VANCOUVER, September 23, 2004 ( – The so-called ‘harm reduction’ philosophy on social issues has become fashionable among politicians. The mayor of Vancouver, Larry Campbell has asked Ottawa for permission, in the wake of that city’s publicly funded ‘safe’ heroin injection centres, to open one for users of crack cocaine. “It makes perfect sense,” he said and went on to cite the European cities that justify it.  In related news, Libby Davies, MP for the riding of East Vancouver has called for a moratorium on prostitution charges. Using the harm-reduction rationalization, she says that legalization will lower the danger of prostitution-related violence.

Davies presented a motion that charges no longer be laid against ‘communication’ for the purposes of prostitution, the last criminal offense on the books associated with what is now called the ‘sex trade’. Davies failed however to make a case as to how this will improve the safety for women on the streets. She said that specific solutions should be left up to committee members, expert witnesses, and the public.  Suzanne Jay, a spokeswoman for Vancouver Rape Relief and Women’s Shelter rejected the fashionable acceptance of prostitution as a legitimate trade. “The way they’re proceeding now is going to make things worse for women. It’s not labour that’s being sold, it’s the actual human being,” she said. She accuses the government of failing women in prostitution by making it easier for women to continue the practice instead of creating ways for them to get out. She said that legalization has not helped women in Australia. “Their sexual assault rate has gone way up, but their sexual assault conviction rate has gone way down,” she said. “That’s not what I want here.”  The logic also fails to impress Gwen Landolt of REAL Women of Canada. In an interview with Landolt said that she does not see the legalization of prostitution as a solution to the murder of prostitutes. “They haven’t done their homework. Every country that has done it has run into grievous problems. Putting women in brothels never curtailed the street prostitution. It doesn’t work in Australia.”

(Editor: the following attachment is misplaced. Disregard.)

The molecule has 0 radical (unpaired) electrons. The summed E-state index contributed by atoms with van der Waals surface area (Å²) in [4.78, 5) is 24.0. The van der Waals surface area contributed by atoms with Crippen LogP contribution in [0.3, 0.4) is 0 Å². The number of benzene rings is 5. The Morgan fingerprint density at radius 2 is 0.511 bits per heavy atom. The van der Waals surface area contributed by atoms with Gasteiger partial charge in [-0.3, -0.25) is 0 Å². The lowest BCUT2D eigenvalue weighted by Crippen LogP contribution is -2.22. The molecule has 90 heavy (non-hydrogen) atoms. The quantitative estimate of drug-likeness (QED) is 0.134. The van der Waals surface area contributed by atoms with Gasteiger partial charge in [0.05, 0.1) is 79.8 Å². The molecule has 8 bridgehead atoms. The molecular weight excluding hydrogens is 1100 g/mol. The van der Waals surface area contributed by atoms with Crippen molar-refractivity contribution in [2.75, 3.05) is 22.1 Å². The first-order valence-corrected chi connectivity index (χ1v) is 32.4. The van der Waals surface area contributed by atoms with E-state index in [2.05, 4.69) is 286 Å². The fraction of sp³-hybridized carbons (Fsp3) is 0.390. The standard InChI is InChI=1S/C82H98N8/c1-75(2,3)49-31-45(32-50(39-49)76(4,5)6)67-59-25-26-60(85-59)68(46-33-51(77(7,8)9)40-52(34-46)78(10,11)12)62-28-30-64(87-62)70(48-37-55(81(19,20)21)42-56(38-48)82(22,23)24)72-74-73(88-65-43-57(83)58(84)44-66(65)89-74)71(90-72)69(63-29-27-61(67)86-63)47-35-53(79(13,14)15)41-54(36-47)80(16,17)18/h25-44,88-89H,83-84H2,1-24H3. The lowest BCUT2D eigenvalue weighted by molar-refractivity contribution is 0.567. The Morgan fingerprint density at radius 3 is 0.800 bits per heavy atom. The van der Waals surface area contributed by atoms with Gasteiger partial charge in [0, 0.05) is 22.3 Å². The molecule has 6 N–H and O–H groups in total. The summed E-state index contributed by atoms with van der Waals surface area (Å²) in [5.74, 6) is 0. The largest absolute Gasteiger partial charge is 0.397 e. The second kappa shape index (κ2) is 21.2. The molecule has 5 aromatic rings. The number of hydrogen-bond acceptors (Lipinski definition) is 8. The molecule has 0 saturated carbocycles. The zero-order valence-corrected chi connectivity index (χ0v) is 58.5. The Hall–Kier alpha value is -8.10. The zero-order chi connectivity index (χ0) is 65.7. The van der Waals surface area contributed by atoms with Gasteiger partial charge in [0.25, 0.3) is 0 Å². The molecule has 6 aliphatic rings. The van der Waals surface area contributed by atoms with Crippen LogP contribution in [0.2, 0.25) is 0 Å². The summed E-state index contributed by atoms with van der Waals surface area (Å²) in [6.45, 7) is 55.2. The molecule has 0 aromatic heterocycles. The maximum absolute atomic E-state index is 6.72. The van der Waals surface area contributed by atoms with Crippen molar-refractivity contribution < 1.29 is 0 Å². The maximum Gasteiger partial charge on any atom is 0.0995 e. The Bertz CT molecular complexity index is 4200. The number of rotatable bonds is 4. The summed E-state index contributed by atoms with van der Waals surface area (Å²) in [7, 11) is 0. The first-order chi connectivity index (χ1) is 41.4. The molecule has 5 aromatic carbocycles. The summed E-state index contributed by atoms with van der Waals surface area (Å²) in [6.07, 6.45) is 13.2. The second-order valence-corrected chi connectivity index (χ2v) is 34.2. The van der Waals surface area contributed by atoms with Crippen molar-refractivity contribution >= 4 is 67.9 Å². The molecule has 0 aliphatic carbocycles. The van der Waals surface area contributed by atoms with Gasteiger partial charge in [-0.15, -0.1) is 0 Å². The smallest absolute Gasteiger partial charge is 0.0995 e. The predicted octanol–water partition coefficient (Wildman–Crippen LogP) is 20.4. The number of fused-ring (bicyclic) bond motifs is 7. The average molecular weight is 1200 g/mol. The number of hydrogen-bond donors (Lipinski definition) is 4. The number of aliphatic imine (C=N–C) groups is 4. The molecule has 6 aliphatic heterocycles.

Landolt went on, “What you have to do is deal with the women themselves. They need safe houses, counseling, clear options.” Connecting the prostitution issue with drug abuse, Landolt said of the harm reduction philosophy, “What they’re trying to do is avoid the problem and not deal with it. All they do is keep them alive until the next injection. There’s no attempt to give them treatment. Harm Reduction causes more death. What we are saying is we don’t care about you.”  ph


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